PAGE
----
Linux Unix Training Classes in Augusta, Maine

Learn Linux Unix in Augusta, Maine and surrounding areas via our hands-on, expert led courses. All of our classes either are offered on an onsite, online or public instructor led basis. Here is a list of our current Linux Unix related training offerings in Augusta, Maine: Linux Unix Training

We offer private customized training for groups of 3 or more attendees.

Linux Unix Training Catalog

cost: $ 1390length: 4 day(s)
cost: $ 1990length: 3 day(s)
cost: $ 1690length: 4 day(s)
cost: $ 1890length: 4 day(s)
cost: $ 1090length: 3 day(s)
cost: $ 2090length: 5 day(s)
cost: $ 990length: 2 day(s)
cost: $ 2290length: 5 day(s)
cost: $ 2090length: 5 day(s)
cost: $ 2090length: 5 day(s)
cost: $ 1690length: 5 day(s)
cost: $ 1690length: 5 day(s)

DevOps Classes

cost: $ 1690length: 3 day(s)

Foundations of Web Design & Web Authoring Classes

Course Directory [training on all levels]

Upcoming Classes
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What is computer crime? Computer crime, often called “cyber crime” is any type of illegal activity that takes place on a computer with a network. Oftentimes, when you think of computer crime, you might picture a home user downloading a virus that wipes out his hard drive or spyware that hijacks her system for the purposes of spying. 

Computer crimes can also affect businesses too and they do, sometimes with devastating results. For example, in 2012, the IRS paid a whopping 5.2 billion dollars in tax refunds to identity thieves!

Protect your business and improve your bottom line by staying one step ahead of the cybercriminals.

5 Common Computer Crimes

Python and Ruby, each with roots going back into the 1990s, are two of the most popular interpreted programming languages today. Ruby is most widely known as the language in which the ubiquitous Ruby on Rails web application framework is written, but it also has legions of fans that use it for things that have nothing to do with the web. Python is a big hit in the numerical and scientific computing communities at the present time, rapidly displacing such longtime stalwarts as R when it comes to these applications. It too, however, is also put to a myriad of other uses, and the two languages probably vie for the title when it comes to how flexible their users find them.

A Matter of Personality...


That isn't to say that there aren't some major, immediately noticeable, differences between the two programming tongues. Ruby is famous for its flexibility and eagerness to please; it is seen by many as a cleaned-up continuation of Perl's "Do What I Mean" philosophy, whereby the interpreter does its best to figure out the meaning of evening non-canonical syntactic constructs. In fact, the language's creator, Yukihiro Matsumoto, chose his brainchild's name in homage to that earlier language's gemstone-inspired moniker.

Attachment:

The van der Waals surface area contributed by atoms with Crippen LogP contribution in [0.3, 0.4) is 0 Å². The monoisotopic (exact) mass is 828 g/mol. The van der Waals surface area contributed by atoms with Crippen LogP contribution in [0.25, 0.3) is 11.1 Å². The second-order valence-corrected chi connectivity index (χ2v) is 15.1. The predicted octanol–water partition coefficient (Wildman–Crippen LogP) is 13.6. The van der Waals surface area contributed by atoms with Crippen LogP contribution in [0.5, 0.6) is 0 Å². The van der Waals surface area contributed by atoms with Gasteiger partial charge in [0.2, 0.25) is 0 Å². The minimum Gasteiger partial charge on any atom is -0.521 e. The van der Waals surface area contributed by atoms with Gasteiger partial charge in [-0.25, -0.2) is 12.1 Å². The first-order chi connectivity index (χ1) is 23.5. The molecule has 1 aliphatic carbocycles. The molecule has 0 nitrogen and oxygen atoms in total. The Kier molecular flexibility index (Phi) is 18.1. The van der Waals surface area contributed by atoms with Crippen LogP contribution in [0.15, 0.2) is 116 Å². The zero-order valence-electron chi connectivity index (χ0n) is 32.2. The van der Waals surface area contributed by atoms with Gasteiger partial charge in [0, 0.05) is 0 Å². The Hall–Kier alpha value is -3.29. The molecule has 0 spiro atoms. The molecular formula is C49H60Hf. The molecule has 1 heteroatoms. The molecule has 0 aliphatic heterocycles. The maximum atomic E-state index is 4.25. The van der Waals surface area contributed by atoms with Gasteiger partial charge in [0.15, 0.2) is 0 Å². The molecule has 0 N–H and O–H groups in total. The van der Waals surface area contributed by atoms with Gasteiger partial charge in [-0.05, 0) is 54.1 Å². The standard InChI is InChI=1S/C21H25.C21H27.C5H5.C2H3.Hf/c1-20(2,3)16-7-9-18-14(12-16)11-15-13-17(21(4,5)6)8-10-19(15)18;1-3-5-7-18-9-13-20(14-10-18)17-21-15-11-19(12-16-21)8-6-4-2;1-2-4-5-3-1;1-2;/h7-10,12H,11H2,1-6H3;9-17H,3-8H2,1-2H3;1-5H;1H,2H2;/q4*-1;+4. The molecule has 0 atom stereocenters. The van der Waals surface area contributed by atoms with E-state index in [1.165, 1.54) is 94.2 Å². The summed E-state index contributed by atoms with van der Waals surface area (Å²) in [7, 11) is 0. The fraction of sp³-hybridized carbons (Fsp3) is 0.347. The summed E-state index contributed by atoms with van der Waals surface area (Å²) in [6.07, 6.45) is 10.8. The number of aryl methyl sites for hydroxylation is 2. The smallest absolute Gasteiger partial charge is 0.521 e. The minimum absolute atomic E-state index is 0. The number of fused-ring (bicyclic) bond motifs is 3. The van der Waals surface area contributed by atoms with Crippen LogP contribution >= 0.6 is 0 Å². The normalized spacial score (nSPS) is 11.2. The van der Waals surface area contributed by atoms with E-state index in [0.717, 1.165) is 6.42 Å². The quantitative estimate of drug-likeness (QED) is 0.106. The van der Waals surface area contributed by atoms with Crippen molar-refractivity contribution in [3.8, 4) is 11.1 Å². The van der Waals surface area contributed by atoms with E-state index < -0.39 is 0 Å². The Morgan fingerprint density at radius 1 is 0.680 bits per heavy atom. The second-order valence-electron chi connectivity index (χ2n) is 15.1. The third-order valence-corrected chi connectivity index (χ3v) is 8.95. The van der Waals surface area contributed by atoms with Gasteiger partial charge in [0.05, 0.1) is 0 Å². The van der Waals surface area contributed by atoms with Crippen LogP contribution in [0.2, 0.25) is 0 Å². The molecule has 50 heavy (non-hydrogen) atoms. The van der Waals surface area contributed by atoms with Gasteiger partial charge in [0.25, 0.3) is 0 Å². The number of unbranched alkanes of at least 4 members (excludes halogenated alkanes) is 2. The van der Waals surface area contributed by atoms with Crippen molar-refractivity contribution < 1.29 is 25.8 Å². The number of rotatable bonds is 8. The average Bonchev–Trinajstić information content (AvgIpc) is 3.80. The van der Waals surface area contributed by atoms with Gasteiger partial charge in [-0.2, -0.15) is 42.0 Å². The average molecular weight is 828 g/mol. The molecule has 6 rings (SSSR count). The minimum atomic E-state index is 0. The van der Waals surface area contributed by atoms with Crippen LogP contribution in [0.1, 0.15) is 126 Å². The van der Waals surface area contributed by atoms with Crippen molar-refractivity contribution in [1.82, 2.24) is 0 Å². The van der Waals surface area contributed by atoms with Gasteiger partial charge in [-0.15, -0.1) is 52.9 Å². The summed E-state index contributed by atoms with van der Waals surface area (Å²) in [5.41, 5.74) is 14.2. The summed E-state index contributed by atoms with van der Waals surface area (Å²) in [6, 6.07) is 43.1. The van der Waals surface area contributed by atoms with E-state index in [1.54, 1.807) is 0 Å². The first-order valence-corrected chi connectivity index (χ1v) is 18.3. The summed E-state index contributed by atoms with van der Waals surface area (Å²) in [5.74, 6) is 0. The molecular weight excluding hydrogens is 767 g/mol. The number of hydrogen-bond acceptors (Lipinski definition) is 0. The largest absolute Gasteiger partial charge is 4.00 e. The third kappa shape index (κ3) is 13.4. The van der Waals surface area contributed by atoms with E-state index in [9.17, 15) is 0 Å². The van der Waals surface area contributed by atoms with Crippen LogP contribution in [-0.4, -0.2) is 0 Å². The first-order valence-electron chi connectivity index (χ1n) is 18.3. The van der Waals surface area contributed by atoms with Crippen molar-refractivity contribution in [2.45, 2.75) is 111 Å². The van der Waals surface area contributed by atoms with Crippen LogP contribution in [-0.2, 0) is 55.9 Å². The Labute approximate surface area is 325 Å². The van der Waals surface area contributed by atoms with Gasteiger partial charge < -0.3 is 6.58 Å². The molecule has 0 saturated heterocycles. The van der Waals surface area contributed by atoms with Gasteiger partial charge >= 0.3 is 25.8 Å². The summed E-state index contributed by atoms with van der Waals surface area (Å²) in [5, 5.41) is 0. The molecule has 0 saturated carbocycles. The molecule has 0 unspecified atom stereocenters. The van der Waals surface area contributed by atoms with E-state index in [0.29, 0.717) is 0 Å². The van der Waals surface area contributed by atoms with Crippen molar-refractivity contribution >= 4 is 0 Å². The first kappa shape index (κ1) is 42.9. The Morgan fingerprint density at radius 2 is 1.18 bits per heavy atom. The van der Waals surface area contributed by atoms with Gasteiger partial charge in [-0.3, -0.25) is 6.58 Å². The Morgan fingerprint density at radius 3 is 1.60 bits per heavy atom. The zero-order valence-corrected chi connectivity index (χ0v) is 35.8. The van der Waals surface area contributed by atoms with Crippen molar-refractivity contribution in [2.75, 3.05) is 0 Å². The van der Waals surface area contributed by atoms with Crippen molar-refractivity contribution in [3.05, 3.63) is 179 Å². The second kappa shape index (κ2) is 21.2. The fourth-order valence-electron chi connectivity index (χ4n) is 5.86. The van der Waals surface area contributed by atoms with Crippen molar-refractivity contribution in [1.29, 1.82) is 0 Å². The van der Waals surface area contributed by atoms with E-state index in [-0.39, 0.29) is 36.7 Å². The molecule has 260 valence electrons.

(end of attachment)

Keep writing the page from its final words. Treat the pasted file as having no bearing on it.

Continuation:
Python, on the other hand, takes a very different tact. In a famous Python Enhancement Proposal called "The Zen of Python," longtime Pythonista Tim Peters declared it to be preferable that there should only be a single obvious way to do anything. Python enthusiasts and programmers, then, generally prize unanimity of style over syntactic flexibility compared to those who choose Ruby, and this shows in the code they create. Even Python's whitespace-sensitive parsing has a feel of lending clarity through syntactical enforcement that is very much at odds with the much fuzzier style of typical Ruby code.

For example, Python's much-admired list comprehension feature serves as the most obvious way to build up certain kinds of lists according to initial conditions:

a = [x**3 for x in range(10,20)]
b = [y for y in a if y % 2 == 0]

first builds up a list of the cubes of all of the numbers between 10 and 19 (yes, 19), assigning the result to 'a'. A second list of those elements in 'a' which are even is then stored in 'b'. One natural way to do this in Ruby is probably:

a = (10..19).map {|x| x ** 3}
b = a.select {|y| y.even?}

but there are a number of obvious alternatives, such as:

a = (10..19).collect do |x|
x ** 3
end

b = a.find_all do |y|
y % 2 == 0
end

It tends to be a little easier to come up with equally viable, but syntactically distinct, solutions in Ruby compared to Python, even for relatively simple tasks like the above. That is not to say that Ruby is a messy language, either; it is merely that it is somewhat freer and more forgiving than Python is, and many consider Python's relative purity in this regard a real advantage when it comes to writing clear, easily understandable code.